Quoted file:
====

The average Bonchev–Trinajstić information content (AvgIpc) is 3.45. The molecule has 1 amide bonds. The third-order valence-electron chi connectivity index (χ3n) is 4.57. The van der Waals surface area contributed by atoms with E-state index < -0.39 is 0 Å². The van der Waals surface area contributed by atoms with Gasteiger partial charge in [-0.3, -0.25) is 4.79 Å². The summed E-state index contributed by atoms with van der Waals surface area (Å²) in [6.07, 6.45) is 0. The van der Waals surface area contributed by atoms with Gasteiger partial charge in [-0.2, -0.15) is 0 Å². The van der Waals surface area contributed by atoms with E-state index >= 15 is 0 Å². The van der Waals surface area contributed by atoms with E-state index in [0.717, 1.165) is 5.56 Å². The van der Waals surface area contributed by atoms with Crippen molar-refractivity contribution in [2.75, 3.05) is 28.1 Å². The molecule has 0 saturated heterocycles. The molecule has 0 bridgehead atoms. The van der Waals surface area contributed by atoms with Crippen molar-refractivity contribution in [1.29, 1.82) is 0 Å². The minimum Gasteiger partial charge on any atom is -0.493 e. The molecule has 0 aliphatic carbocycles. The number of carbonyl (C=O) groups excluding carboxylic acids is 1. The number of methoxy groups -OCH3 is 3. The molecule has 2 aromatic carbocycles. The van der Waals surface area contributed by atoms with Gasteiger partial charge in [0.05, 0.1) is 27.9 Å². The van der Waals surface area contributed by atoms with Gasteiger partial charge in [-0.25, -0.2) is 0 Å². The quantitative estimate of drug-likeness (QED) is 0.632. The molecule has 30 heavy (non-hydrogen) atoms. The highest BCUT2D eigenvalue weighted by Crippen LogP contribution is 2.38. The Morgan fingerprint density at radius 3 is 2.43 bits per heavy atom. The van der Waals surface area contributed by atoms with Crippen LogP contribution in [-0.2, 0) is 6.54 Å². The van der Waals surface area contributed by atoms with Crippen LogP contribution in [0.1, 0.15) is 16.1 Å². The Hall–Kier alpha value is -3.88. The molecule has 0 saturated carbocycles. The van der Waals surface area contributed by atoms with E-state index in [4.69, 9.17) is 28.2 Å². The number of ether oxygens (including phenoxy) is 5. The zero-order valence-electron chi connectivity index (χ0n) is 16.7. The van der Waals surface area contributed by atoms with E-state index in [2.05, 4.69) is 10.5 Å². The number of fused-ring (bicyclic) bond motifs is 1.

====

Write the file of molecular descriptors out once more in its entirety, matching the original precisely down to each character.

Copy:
The average Bonchev–Trinajstić information content (AvgIpc) is 3.45. The molecule has 1 amide bonds. The third-order valence-electron chi connectivity index (χ3n) is 4.57. The van der Waals surface area contributed by atoms with E-state index < -0.39 is 0 Å². The van der Waals surface area contributed by atoms with Gasteiger partial charge in [-0.3, -0.25) is 4.79 Å². The summed E-state index contributed by atoms with van der Waals surface area (Å²) in [6.07, 6.45) is 0. The van der Waals surface area contributed by atoms with Gasteiger partial charge in [-0.2, -0.15) is 0 Å². The van der Waals surface area contributed by atoms with E-state index >= 15 is 0 Å². The van der Waals surface area contributed by atoms with E-state index in [0.717, 1.165) is 5.56 Å². The van der Waals surface area contributed by atoms with Crippen molar-refractivity contribution in [2.75, 3.05) is 28.1 Å². The molecule has 0 saturated heterocycles. The molecule has 0 bridgehead atoms. The van der Waals surface area contributed by atoms with Crippen molar-refractivity contribution in [1.29, 1.82) is 0 Å². The minimum Gasteiger partial charge on any atom is -0.493 e. The molecule has 0 aliphatic carbocycles. The number of carbonyl (C=O) groups excluding carboxylic acids is 1. The number of methoxy groups -OCH3 is 3. The molecule has 2 aromatic carbocycles. The van der Waals surface area contributed by atoms with Gasteiger partial charge in [0.05, 0.1) is 27.9 Å². The van der Waals surface area contributed by atoms with Gasteiger partial charge in [-0.25, -0.2) is 0 Å². The quantitative estimate of drug-likeness (QED) is 0.632. The molecule has 30 heavy (non-hydrogen) atoms. The highest BCUT2D eigenvalue weighted by Crippen LogP contribution is 2.38. The Morgan fingerprint density at radius 3 is 2.43 bits per heavy atom. The van der Waals surface area contributed by atoms with Crippen LogP contribution in [-0.2, 0) is 6.54 Å². The van der Waals surface area contributed by atoms with Crippen LogP contribution in [0.1, 0.15) is 16.1 Å². The Hall–Kier alpha value is -3.88. The molecule has 0 saturated carbocycles. The van der Waals surface area contributed by atoms with E-state index in [4.69, 9.17) is 28.2 Å². The number of ether oxygens (including phenoxy) is 5. The zero-order valence-electron chi connectivity index (χ0n) is 16.7. The van der Waals surface area contributed by atoms with E-state index in [2.05, 4.69) is 10.5 Å². The number of fused-ring (bicyclic) bond motifs is 1.